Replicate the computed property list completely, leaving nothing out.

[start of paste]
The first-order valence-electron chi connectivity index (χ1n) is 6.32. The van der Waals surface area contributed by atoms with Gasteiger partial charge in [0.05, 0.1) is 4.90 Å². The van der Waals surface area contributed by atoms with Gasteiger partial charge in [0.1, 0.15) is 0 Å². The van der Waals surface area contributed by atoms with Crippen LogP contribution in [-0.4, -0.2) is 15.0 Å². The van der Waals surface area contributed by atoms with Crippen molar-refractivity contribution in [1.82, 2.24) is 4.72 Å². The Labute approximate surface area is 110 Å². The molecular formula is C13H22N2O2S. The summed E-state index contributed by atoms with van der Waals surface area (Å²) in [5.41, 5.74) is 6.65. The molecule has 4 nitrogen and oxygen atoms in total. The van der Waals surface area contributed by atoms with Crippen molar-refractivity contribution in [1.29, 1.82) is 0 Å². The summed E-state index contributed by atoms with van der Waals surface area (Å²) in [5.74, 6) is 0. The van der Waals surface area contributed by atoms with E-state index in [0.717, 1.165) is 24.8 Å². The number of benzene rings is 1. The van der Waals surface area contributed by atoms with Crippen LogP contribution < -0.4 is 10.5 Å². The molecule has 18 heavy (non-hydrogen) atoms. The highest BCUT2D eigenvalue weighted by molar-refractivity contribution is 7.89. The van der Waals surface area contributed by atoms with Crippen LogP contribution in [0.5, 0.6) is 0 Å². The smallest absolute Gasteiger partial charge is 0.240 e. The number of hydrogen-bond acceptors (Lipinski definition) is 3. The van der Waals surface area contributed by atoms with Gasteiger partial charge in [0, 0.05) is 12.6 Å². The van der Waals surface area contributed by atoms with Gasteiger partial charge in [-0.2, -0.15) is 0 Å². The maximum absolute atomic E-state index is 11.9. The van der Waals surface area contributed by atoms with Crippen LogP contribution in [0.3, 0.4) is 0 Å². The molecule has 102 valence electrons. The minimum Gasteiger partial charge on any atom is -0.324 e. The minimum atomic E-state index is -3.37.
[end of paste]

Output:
The first-order valence-electron chi connectivity index (χ1n) is 6.32. The van der Waals surface area contributed by atoms with Gasteiger partial charge in [0.05, 0.1) is 4.90 Å². The van der Waals surface area contributed by atoms with Gasteiger partial charge in [0.1, 0.15) is 0 Å². The van der Waals surface area contributed by atoms with Crippen LogP contribution in [-0.4, -0.2) is 15.0 Å². The van der Waals surface area contributed by atoms with Crippen molar-refractivity contribution in [1.82, 2.24) is 4.72 Å². The Labute approximate surface area is 110 Å². The molecular formula is C13H22N2O2S. The summed E-state index contributed by atoms with van der Waals surface area (Å²) in [5.41, 5.74) is 6.65. The molecule has 4 nitrogen and oxygen atoms in total. The van der Waals surface area contributed by atoms with Crippen molar-refractivity contribution in [1.29, 1.82) is 0 Å². The summed E-state index contributed by atoms with van der Waals surface area (Å²) in [5.74, 6) is 0. The van der Waals surface area contributed by atoms with E-state index in [0.717, 1.165) is 24.8 Å². The number of benzene rings is 1. The van der Waals surface area contributed by atoms with Crippen LogP contribution < -0.4 is 10.5 Å². The molecule has 18 heavy (non-hydrogen) atoms. The highest BCUT2D eigenvalue weighted by molar-refractivity contribution is 7.89. The van der Waals surface area contributed by atoms with Crippen LogP contribution in [0.5, 0.6) is 0 Å². The smallest absolute Gasteiger partial charge is 0.240 e. The number of hydrogen-bond acceptors (Lipinski definition) is 3. The van der Waals surface area contributed by atoms with Gasteiger partial charge in [0, 0.05) is 12.6 Å². The van der Waals surface area contributed by atoms with Gasteiger partial charge in [-0.2, -0.15) is 0 Å². The maximum absolute atomic E-state index is 11.9. The van der Waals surface area contributed by atoms with Crippen LogP contribution in [0.3, 0.4) is 0 Å². The molecule has 102 valence electrons. The minimum Gasteiger partial charge on any atom is -0.324 e. The minimum atomic E-state index is -3.37.